In Project 6 of the CommonHealth Research Programme (Aberdeen Foyer – An Impact Journey) we are wrestling with precisely that recording, measuring and reporting challenge. Working in close collaboration with staff at Aberdeen Foyer, the project team is currently knee-deep in exploring and reviewing a wide array of existing tools and techniques designed to address aspects of impact measurement and/or reporting. In the midst of ploughing through the reviewing and research process, it has been uplifting this week to be reminded, through the Firstport report, that social enterprises across Scotland are truly making a difference, and that organisations like Firstport are enabling and equipping social entrepreneurs to make that difference.

Happy birthday Firstport! Thank you for the difference you have made over the past decade. I, and I am sure many others, look forward to hearing about your journey over the next 10 years!

Professor Heather Fulford

Aberdeen Business School,

Robert Gordon University

Fancy a cuppa?

Tea Post

 

Now with all Commonhealth projects well under way, and my involvement with a consortium project, a discussion arose between researchers regarding the way in which we conduct interviews within social enterprises.

How much do we really learn from formal interviews? Those types that you sit down and ask listed questions while that scary little Dictaphone sits there on the table, and you can almost in many cases see the fear flit across the participants face and the little bricks start to go up behind the eyes, as if it’s some sort of test or interrogation. Or when a participant picks up the phone and briefly after introduction hangs up, as that is very simple to do.(This usually only happens if a full dialogue has not been instigated beforehand and the researcher has not spent informal, but valuable, time within the organisation).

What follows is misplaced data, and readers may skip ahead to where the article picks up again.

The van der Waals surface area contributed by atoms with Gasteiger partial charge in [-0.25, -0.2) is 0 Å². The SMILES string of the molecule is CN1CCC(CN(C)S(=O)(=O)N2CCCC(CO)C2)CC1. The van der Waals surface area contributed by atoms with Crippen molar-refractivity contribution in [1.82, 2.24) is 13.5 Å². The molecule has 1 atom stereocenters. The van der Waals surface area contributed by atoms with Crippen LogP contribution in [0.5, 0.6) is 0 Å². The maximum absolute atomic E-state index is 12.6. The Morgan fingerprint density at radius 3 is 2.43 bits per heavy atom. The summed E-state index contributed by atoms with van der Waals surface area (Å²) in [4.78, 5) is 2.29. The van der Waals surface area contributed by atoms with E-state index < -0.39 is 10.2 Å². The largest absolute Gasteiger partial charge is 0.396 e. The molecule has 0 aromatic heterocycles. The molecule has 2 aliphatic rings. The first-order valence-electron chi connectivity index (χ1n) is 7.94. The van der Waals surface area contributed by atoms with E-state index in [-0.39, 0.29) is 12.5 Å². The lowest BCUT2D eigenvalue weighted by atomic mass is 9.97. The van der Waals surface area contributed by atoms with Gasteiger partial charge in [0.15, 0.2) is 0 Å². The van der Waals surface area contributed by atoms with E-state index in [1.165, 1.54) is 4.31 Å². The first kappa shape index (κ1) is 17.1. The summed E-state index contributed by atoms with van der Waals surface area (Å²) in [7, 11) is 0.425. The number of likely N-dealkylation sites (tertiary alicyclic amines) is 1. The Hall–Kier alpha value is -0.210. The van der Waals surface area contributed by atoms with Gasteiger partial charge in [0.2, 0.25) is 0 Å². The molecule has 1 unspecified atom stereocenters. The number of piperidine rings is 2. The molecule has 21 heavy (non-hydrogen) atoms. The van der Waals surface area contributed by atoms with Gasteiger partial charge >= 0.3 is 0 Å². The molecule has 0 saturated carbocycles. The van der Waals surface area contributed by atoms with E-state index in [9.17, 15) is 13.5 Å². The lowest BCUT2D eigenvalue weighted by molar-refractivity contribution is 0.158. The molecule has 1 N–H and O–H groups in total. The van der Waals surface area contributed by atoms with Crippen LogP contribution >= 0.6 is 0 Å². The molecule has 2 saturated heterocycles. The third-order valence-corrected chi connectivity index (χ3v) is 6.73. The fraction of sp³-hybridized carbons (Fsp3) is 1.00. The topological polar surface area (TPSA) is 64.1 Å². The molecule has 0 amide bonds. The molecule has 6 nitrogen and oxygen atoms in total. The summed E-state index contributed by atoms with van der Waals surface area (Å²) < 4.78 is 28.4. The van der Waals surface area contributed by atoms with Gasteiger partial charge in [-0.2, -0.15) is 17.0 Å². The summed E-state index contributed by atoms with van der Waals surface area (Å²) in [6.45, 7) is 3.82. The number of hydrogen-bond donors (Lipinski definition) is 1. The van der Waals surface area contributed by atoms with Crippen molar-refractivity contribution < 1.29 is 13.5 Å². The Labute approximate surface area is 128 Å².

Individuals can be ‘guarded’ with the information that you gather and although explained, signed and consented feel that the information they provide may actually be used unethically, or that their honesty might end up back to the ‘wrong’ people. So how can we decrease this stigma of talking to interviewers and increase participation in research projects?

As a researcher in the social enterprise sector I have experienced this uncertainty and caution from interview participants, and I am sure I am not alone. The cultures of social enterprises are vastly different than those of private organisations and it can be argued that a different research approach, perhaps more informal is indeed needed, and could be far more effective.

An undervalued and underutilised question that can actually not only change perceptions, but gain access, rapport and relax a participant is simply ‘do you fancy a cuppa tea?’ Social enterprises are busy organisations, usually with minimum staff and finding the time for interviews (particularly if planned in advance) can be difficult. Everyone has time for tea. The informal setting facilitates a more relaxed interview and you’re not really seen as a researcher but as an interested party of the organisation (obviously no matter what role, you still are, but again, perception).

Scheduling interviews, in particular with social enterprises in rural areas where researchers have to travel to, can be problematic, it would be great to go up for a day and have one interview after the other scheduled, get them done and go. But how much are we actually learning from this? You want the organisations to stay on board, to work in partnership and collaboratively with academics, and this just would not build the rapport needed to create a long lasting relationship.